Use a planner to keep track of homework, projects, and test dates. Students should cross off items as they are completed, and make sure to keep their planner with their folder to keep everything relevant together. If you encourage your student to mark social events and holiday on their calendar, it will eventually become second nature to write everything down.


Creating a positive environment is essential for studying and homework, which is an easy way to help your student without being overbearing. Having a fan or music without lyrics can help students focus because many creative learners prefer to have background noise while working. Make sure to keep students from studying in bed, being in bed tells a person’s brain it is time to sleep, making it harder to concentrate and retain information.

Above all, the most important thing your creative learner needs is understanding. However frustrated you may become watching your child struggle, I guarantee they are twice as upset and frustrated. Taking the time to talk to your child about their frustrations and possible solutions show how much you care about their feelings, and that will go a long way with a creative learner.

Dealing with Teens and Depression

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Depression is a complex illness because unlike the flu or rash, the symptoms of depression can be difficult to spot and may appear slowly over time. As a parent, the idea that your child is struggling with an illness that takes more than just medication to treat can make us question how well we have done our job. If you think there is a possibility your child has depression here are some indicators you can look for.

Feeling Hopeless- This is one of the most common indicators of depression because it trickles down into other aspects of someone’s life. Feeling hopeless can lead someone to start internally asking the question ‘why bother?’ or ‘why does this matter’ about everything in their life. The hopelessness can start to make them think things like their friends, school, and family aren’t important, which can lead to poor grades and fighting with loved ones.

Irritability or Hostility- A person with depression is dealing with a tsunami of hopelessness and sadness, so when they are forced to do mundane tasks that in their minds are unimportant they can have a hostile reaction. As a friend or family member, it is important to try and remember that the hostility is coming from depression and not the actual person.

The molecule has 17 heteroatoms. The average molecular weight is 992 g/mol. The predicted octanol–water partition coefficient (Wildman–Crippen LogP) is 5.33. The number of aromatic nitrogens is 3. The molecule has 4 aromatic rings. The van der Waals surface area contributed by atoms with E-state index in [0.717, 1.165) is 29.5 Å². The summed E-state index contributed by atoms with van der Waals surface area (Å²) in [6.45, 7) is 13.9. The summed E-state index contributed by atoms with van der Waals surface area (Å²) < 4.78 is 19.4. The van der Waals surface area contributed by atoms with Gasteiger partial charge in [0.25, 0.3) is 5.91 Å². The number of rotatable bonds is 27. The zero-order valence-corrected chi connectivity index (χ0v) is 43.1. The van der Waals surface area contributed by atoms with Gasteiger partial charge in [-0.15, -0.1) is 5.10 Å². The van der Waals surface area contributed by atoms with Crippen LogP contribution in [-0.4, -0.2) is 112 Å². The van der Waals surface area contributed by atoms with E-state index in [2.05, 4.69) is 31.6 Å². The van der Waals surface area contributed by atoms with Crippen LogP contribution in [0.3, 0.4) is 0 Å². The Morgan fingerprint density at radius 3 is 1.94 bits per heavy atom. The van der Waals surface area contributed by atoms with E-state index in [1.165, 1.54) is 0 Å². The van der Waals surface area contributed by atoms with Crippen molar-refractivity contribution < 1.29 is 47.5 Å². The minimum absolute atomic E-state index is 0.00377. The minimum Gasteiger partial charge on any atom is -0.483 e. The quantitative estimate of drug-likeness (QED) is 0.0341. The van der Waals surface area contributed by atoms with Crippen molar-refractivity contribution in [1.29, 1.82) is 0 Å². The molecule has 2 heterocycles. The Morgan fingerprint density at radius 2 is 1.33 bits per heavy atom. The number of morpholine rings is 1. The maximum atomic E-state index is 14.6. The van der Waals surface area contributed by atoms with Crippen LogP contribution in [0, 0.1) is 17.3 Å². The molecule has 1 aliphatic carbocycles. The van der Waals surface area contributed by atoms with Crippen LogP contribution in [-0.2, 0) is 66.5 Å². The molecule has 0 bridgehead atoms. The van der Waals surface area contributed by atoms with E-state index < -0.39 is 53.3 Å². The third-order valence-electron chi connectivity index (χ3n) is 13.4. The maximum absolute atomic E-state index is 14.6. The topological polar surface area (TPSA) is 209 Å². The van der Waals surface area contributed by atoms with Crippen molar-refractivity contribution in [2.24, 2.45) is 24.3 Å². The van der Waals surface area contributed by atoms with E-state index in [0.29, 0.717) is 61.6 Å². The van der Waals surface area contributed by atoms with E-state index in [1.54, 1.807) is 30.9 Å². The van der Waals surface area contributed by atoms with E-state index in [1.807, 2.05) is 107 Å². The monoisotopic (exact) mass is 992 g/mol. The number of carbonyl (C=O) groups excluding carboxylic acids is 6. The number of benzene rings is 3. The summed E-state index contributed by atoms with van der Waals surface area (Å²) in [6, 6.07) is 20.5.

Extreme Fatigue- Sleeping all day and night, or being constantly tired is a sign many doctors look for when diagnosing someone with depression. Sleeping frequently stems from hopelessness and leads to people thinking ‘what’s the point in getting out of bed because nothing matters.

Other Signs And Symptoms

  • Changes in eating habits
  • Drug or alcohol abuse
  • Reckless behavior
  • Restlessness or agitation
  • Thoughts of self-harm

What do you do?

As scary as all these things may seem, living with teens with depression can lead happy and healthy lives, it just takes work. One of the most significant challenges for parents of teens with depression is the desire to find immediate solutions, but the truth is an instant solution is unrealistic. It is essential to try and understand your loved one’s situation and put yourself in their shoes. Ask questions about how your loved one is feeling, and focus on letting them know that you accept them and just want what is best for them.

Treating Depression?

Studies have shown the best ways for teens to deal with depression is a combination of finding a medication that works, and being able to have an open dialogue about their feelings. Finding the right medication can take a long time, and be a frustrating process, but finding the right one can be the key to helping a teen with depression live their best life. It is essential to talk to your family doctor about symptoms, and if necessary allow your child to speak to the doctor alone and ask any questions they need.  If your teen is too uncomfortable talking to you about their problems, you can ask your doctor for recommendations for a counselor or psychiatrist who works with teens and kids. If those are not an option for you financially, try speaking to your school about your teen speaking with a guidance counselor or school psychologist.

The SQ3R Reading Method

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By following this method, readers can retain more information and be better prepared for tests or quizzes.

SQ3R is a reading strategy which means:







Look at all maps, pictures, charts, and captions

Read the titles, headings, and subheadings

Look at review questions or any study guides


Ask yourself, “what do I already know about this?”

Turn titles and headings into questions

Ask yourself, “what would my teachers say about this?”


Write down the answers to questions as you find then

Stop and reread parts that are unclear or vague